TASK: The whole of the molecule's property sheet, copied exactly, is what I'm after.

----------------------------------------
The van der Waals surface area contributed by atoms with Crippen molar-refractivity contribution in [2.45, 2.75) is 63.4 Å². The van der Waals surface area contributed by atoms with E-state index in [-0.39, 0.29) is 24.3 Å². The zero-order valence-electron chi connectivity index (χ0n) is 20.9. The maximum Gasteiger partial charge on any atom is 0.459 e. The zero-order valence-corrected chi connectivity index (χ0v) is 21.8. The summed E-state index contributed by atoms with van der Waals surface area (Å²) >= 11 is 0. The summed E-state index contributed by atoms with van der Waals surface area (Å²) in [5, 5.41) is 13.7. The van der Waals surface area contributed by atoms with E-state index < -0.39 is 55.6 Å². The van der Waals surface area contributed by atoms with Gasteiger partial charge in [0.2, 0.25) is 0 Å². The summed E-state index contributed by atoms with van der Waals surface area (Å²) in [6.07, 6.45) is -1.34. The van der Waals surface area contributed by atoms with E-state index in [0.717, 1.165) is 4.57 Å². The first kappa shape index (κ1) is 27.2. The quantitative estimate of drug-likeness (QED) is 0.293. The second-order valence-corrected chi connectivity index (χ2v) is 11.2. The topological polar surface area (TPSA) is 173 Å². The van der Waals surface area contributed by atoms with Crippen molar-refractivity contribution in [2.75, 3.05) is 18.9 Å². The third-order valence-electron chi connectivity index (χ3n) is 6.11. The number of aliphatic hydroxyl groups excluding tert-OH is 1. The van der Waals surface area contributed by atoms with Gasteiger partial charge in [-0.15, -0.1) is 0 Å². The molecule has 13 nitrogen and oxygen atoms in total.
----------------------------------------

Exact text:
The van der Waals surface area contributed by atoms with Crippen molar-refractivity contribution in [2.45, 2.75) is 63.4 Å². The van der Waals surface area contributed by atoms with E-state index in [-0.39, 0.29) is 24.3 Å². The zero-order valence-electron chi connectivity index (χ0n) is 20.9. The maximum Gasteiger partial charge on any atom is 0.459 e. The zero-order valence-corrected chi connectivity index (χ0v) is 21.8. The summed E-state index contributed by atoms with van der Waals surface area (Å²) >= 11 is 0. The summed E-state index contributed by atoms with van der Waals surface area (Å²) in [5, 5.41) is 13.7. The van der Waals surface area contributed by atoms with E-state index < -0.39 is 55.6 Å². The van der Waals surface area contributed by atoms with Gasteiger partial charge in [0.2, 0.25) is 0 Å². The summed E-state index contributed by atoms with van der Waals surface area (Å²) in [6.07, 6.45) is -1.34. The van der Waals surface area contributed by atoms with E-state index in [0.717, 1.165) is 4.57 Å². The first kappa shape index (κ1) is 27.2. The quantitative estimate of drug-likeness (QED) is 0.293. The second-order valence-corrected chi connectivity index (χ2v) is 11.2. The topological polar surface area (TPSA) is 173 Å². The van der Waals surface area contributed by atoms with Crippen molar-refractivity contribution in [2.75, 3.05) is 18.9 Å². The third-order valence-electron chi connectivity index (χ3n) is 6.11. The number of aliphatic hydroxyl groups excluding tert-OH is 1. The van der Waals surface area contributed by atoms with Gasteiger partial charge in [-0.15, -0.1) is 0 Å². The molecule has 13 nitrogen and oxygen atoms in total.